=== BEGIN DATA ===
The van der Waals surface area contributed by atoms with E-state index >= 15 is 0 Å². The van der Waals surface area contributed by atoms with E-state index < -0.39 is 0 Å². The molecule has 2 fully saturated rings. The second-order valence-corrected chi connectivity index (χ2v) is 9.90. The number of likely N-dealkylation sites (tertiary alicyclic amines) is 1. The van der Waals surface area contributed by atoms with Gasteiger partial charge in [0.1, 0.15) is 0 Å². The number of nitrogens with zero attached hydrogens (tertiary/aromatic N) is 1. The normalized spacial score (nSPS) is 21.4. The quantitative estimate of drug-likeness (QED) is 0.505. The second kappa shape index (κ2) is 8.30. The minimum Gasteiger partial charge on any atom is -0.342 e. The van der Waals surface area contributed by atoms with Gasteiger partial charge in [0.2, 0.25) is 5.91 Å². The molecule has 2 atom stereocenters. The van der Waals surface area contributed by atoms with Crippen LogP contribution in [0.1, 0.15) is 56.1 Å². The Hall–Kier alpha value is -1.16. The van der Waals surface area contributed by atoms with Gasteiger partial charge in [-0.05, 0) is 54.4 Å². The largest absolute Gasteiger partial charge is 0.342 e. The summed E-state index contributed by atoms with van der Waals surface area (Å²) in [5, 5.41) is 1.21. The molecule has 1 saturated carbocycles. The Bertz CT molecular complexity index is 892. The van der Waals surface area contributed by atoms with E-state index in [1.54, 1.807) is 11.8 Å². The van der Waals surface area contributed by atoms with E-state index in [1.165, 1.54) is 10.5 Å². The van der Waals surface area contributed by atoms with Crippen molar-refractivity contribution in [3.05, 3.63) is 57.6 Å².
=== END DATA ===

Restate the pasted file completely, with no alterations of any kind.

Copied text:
The van der Waals surface area contributed by atoms with E-state index >= 15 is 0 Å². The van der Waals surface area contributed by atoms with E-state index < -0.39 is 0 Å². The molecule has 2 fully saturated rings. The second-order valence-corrected chi connectivity index (χ2v) is 9.90. The number of likely N-dealkylation sites (tertiary alicyclic amines) is 1. The van der Waals surface area contributed by atoms with Gasteiger partial charge in [0.1, 0.15) is 0 Å². The number of nitrogens with zero attached hydrogens (tertiary/aromatic N) is 1. The normalized spacial score (nSPS) is 21.4. The quantitative estimate of drug-likeness (QED) is 0.505. The second kappa shape index (κ2) is 8.30. The minimum Gasteiger partial charge on any atom is -0.342 e. The van der Waals surface area contributed by atoms with Gasteiger partial charge in [0.2, 0.25) is 5.91 Å². The molecule has 2 atom stereocenters. The van der Waals surface area contributed by atoms with Crippen LogP contribution in [0.1, 0.15) is 56.1 Å². The Hall–Kier alpha value is -1.16. The van der Waals surface area contributed by atoms with Gasteiger partial charge in [-0.05, 0) is 54.4 Å². The largest absolute Gasteiger partial charge is 0.342 e. The summed E-state index contributed by atoms with van der Waals surface area (Å²) in [5, 5.41) is 1.21. The molecule has 1 saturated carbocycles. The Bertz CT molecular complexity index is 892. The van der Waals surface area contributed by atoms with E-state index in [1.54, 1.807) is 11.8 Å². The van der Waals surface area contributed by atoms with E-state index in [1.165, 1.54) is 10.5 Å². The van der Waals surface area contributed by atoms with Crippen molar-refractivity contribution in [3.05, 3.63) is 57.6 Å².